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Top Notch on all accounts

Posted : 8 years, 1 month ago on 13 October 2011 05:38

Joel and Ethan Coen are arguably the best in the movie making business within the last ten odd years, only just behind Scorsese. And while other directors are truly brilliant, The Coen's usually have them beat in terms of unique direction, odd characters and completely capricious storylines. Martin Scorsese, Christopher Nolan, David Fincher and Paul Thomas Anderson will come into the minds of most that aren't particularly familiar with The brother's work. However Joel and Ethan Coen have EASILY entrenched themselves into the category of the above visionaries, and proven themselves as Rock stars in Hollywood, true master craftsmen. From a personal stand-point, these guys will eventually rise to the top of the charts, almost no doubt about it. Sufficed to say, they have steadily grown on me, and I try to see all of their films.

Joel and Ethan Coen's debut film; Blood Simple, made surprisingly back in the mid-80's, shocked audiences worldwide, as is often cited as their number one best, a masterpiece in fact. I didn't think so highly of it, and found it relatively dull, pretentious and too generic for my liking. Having said that, they've only let me down a few times in their career (True Grit, O'brother, the man who wasn't there,) and with already so much gold under their belt, those few missteps didn't dent my liking for them in the least.

Their second masterpiece (in my opinion) came to fruition in 1996 after the seriously underrated, masterpiece Miller's Crossing. That film happens to be Fargo, and oh boy did they outdo themselves this time. Shot in mainly one location for nearly the entire duration; Fargo takes place in the small town of Brainerd, Minnesota with some truly brilliant camerawork, to really show off the snowy terrain that captivates the surroundings. The snow never lets up, and "becomes a character in itself". (a movie critic said that) You are immediately thrown into the mix, showing the intro scene, with Jerry (Macy) making his way to a little bar to meet his two "partners" in crime. (Buscemi, Stormare) Pay really close attention to every scene in this film, not in the least of which being the opener. As it's PERFECTLY shot, perfectly acted, setting the tone for what's to come in the upcoming scenes. The conversation between the three consists of a kidnapping plot, in which Buscemi and Stormare will be paid a good sum of cash to obtain possession of Macy's wife. Jerry has planned to gather such cash from his father in-law, and his cut from the Kidnapping. Fargo delves deep into the moral dilemmas of income, desperation and Betrayal all so well, and Macy's character is the main catalyst for the reoccurring themes. Each Coen brothers movie seems to have that underlying theme, but Fargo truly exposes them even more so. Throughout the film you'll definitely be wondering why in the world these people are doing these evil deeds, but all the while enjoying it to the utmost extent. That's what I love so much about most of the brothers' films. The fact that there are so many things going on, it's impossible to look away, as the next big thing could happen at any moment.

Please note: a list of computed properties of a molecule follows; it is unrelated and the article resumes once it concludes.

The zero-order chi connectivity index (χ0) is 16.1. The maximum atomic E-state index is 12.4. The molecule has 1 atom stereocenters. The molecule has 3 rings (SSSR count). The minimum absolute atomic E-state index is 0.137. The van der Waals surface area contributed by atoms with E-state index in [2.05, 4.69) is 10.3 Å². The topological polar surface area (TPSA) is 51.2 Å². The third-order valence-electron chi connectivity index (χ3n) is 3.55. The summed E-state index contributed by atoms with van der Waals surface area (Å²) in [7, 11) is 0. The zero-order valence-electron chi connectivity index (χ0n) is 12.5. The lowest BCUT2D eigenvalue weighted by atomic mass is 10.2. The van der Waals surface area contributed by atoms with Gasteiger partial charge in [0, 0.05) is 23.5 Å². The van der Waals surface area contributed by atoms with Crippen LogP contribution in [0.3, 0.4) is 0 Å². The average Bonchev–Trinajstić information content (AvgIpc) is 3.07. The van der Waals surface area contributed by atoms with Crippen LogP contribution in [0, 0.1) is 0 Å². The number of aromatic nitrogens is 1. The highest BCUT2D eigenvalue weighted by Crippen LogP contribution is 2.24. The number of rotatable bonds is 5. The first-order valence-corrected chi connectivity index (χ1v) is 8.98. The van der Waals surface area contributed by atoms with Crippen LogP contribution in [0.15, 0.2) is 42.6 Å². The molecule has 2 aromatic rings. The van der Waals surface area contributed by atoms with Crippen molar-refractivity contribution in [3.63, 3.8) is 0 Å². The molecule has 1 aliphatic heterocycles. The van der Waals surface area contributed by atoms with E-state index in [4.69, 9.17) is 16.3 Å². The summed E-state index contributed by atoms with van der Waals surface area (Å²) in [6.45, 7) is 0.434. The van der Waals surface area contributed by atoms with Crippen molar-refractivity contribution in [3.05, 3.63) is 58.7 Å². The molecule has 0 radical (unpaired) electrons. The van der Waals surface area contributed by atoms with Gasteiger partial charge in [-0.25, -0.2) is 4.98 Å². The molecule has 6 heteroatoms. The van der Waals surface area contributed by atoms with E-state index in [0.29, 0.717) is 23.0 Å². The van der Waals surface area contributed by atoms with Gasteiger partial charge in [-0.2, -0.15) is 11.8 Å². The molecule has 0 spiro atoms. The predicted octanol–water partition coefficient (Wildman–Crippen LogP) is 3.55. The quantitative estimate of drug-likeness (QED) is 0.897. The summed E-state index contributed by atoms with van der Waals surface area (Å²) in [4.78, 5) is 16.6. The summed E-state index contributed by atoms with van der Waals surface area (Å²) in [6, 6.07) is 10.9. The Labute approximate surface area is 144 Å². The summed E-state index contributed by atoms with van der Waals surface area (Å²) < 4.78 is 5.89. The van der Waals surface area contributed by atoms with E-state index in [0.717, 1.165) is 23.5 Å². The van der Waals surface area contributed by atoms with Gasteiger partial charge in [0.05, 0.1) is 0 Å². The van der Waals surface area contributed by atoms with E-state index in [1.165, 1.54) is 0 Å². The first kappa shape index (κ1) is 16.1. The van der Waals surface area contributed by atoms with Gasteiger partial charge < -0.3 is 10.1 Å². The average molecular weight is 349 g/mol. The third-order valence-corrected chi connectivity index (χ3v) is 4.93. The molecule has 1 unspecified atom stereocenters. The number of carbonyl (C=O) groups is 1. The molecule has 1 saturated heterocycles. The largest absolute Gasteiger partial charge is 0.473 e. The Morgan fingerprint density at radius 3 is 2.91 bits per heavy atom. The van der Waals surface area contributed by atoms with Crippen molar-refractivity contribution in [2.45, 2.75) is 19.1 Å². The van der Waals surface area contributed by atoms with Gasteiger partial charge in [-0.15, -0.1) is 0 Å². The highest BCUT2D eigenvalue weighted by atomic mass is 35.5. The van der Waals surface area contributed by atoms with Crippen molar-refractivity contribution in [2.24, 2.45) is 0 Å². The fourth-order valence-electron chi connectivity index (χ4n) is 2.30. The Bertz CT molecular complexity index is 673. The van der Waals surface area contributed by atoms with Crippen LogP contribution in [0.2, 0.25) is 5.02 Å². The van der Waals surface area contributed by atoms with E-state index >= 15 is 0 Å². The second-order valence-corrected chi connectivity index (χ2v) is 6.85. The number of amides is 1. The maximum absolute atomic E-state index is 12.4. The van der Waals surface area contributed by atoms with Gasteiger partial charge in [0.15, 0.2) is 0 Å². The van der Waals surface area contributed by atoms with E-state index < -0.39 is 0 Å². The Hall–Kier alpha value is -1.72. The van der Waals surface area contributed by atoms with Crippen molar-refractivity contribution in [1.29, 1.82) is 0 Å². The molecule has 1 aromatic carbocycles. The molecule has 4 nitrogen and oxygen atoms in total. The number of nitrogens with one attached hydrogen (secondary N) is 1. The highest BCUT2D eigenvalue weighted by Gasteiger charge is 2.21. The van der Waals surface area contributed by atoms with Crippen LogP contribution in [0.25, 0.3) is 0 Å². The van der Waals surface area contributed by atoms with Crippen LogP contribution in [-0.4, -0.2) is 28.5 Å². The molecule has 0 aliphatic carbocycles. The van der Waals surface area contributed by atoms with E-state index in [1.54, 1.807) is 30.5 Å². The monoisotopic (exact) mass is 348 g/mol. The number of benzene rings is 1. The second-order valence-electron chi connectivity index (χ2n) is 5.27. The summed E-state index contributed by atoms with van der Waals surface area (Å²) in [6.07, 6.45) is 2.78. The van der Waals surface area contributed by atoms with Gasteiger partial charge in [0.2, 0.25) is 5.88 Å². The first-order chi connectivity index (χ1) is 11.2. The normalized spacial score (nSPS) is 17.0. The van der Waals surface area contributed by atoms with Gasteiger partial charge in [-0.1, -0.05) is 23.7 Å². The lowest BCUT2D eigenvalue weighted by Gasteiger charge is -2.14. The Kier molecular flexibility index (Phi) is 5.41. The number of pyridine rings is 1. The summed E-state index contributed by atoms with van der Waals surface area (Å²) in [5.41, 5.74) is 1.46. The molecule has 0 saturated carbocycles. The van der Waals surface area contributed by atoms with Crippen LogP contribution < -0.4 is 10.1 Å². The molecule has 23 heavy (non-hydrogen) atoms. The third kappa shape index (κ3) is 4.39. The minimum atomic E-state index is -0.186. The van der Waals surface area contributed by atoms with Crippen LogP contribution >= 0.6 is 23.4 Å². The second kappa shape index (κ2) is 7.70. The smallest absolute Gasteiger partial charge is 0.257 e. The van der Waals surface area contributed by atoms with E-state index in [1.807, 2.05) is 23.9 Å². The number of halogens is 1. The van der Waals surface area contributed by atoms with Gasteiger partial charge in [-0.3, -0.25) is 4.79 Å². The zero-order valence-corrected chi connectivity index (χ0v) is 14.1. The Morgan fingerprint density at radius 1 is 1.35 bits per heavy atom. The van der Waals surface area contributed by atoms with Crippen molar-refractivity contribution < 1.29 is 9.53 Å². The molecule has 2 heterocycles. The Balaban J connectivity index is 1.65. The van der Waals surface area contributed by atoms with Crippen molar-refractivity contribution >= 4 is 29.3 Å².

Frances McDormand is nothing short of perfect, playing the intuitive Sheriff Marge Gunderson. She almost stole the show. The cast at hand couldn't have been any better, with every last one of them firing on all cylinders. The plot is nothing particularly special or unique. But what progresses throughout the short 90 minute duration makes it seem so complex. Twists and turns, capricious violence, and a dark tone set the mood for Fargo, and color me surprised if you do NOT enjoy it. Perhaps Joel and Ethan Coen's finest hour!


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A very good movie

Posted : 8 years, 10 months ago on 1 February 2011 02:56

It is above all thanks to this flick that the Coen brothers became pretty huge. I mean, before that they had a solid cult following (my older sister, for example, introduce me to their work even before this movie was released) but it is only after this feature came out that their popularity grew up exponentially. Indeed, it became basically their first classic movie and many think it should have won the best picture award back then (It lost eventually against 'The English Patient'). Personally, I have a strange relationship with this movie (actually, I have this feeling with almost all the movies made by the Coen brothers...). The first time I watched it, I thought it was great, the second time, it was just Ok, the third time, it was great again, the fourth time, just ok again.... It's rather weird, isn't it ? I guess, it all depends on my mood. Still, there was a great cast (William H. Macy, Steve Buscemi, Peter Stormare, Frances McDormand), they all delivered some terrific performances and, if you are in the right mood, the whole thing is just funny as hell. To conclude, it is a classic and it is definitely worth a look, especially if you like the Coen brothers' work.

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